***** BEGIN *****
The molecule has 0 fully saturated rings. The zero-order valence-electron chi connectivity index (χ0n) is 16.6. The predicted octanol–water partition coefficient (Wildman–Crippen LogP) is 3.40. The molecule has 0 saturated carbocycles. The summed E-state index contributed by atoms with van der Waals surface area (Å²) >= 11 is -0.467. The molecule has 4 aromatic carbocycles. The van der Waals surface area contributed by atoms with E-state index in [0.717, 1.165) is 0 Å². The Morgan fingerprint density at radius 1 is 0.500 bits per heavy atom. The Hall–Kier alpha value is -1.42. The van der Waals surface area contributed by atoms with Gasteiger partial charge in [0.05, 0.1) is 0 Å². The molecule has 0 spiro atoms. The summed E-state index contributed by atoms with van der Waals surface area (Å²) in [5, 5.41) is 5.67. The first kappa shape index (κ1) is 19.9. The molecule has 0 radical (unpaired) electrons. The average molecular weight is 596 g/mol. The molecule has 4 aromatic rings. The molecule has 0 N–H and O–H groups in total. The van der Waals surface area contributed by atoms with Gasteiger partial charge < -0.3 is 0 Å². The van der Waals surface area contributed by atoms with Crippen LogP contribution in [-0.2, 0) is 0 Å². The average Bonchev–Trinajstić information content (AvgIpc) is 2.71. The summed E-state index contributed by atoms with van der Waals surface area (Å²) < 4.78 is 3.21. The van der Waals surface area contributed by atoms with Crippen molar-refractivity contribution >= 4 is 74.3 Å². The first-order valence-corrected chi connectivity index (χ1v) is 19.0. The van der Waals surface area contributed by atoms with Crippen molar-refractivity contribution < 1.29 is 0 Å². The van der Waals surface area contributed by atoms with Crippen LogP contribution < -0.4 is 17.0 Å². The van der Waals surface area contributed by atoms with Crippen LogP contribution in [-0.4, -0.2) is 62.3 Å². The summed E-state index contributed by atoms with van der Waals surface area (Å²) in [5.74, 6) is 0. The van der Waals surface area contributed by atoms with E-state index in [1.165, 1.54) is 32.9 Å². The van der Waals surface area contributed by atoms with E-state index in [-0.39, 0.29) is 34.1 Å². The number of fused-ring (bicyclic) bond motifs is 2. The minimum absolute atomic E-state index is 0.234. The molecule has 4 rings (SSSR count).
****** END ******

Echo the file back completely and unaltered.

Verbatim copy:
The molecule has 0 fully saturated rings. The zero-order valence-electron chi connectivity index (χ0n) is 16.6. The predicted octanol–water partition coefficient (Wildman–Crippen LogP) is 3.40. The molecule has 0 saturated carbocycles. The summed E-state index contributed by atoms with van der Waals surface area (Å²) >= 11 is -0.467. The molecule has 4 aromatic carbocycles. The van der Waals surface area contributed by atoms with E-state index in [0.717, 1.165) is 0 Å². The Morgan fingerprint density at radius 1 is 0.500 bits per heavy atom. The Hall–Kier alpha value is -1.42. The van der Waals surface area contributed by atoms with Gasteiger partial charge in [0.05, 0.1) is 0 Å². The molecule has 0 spiro atoms. The summed E-state index contributed by atoms with van der Waals surface area (Å²) in [5, 5.41) is 5.67. The first kappa shape index (κ1) is 19.9. The molecule has 0 radical (unpaired) electrons. The average molecular weight is 596 g/mol. The molecule has 4 aromatic rings. The molecule has 0 N–H and O–H groups in total. The van der Waals surface area contributed by atoms with Gasteiger partial charge < -0.3 is 0 Å². The van der Waals surface area contributed by atoms with Crippen LogP contribution in [-0.2, 0) is 0 Å². The average Bonchev–Trinajstić information content (AvgIpc) is 2.71. The summed E-state index contributed by atoms with van der Waals surface area (Å²) < 4.78 is 3.21. The van der Waals surface area contributed by atoms with Crippen molar-refractivity contribution >= 4 is 74.3 Å². The first-order valence-corrected chi connectivity index (χ1v) is 19.0. The van der Waals surface area contributed by atoms with Crippen molar-refractivity contribution < 1.29 is 0 Å². The van der Waals surface area contributed by atoms with Crippen LogP contribution < -0.4 is 17.0 Å². The van der Waals surface area contributed by atoms with Crippen LogP contribution in [-0.4, -0.2) is 62.3 Å². The summed E-state index contributed by atoms with van der Waals surface area (Å²) in [5.74, 6) is 0. The van der Waals surface area contributed by atoms with E-state index in [1.165, 1.54) is 32.9 Å². The van der Waals surface area contributed by atoms with E-state index in [-0.39, 0.29) is 34.1 Å². The number of fused-ring (bicyclic) bond motifs is 2. The minimum absolute atomic E-state index is 0.234. The molecule has 4 rings (SSSR count).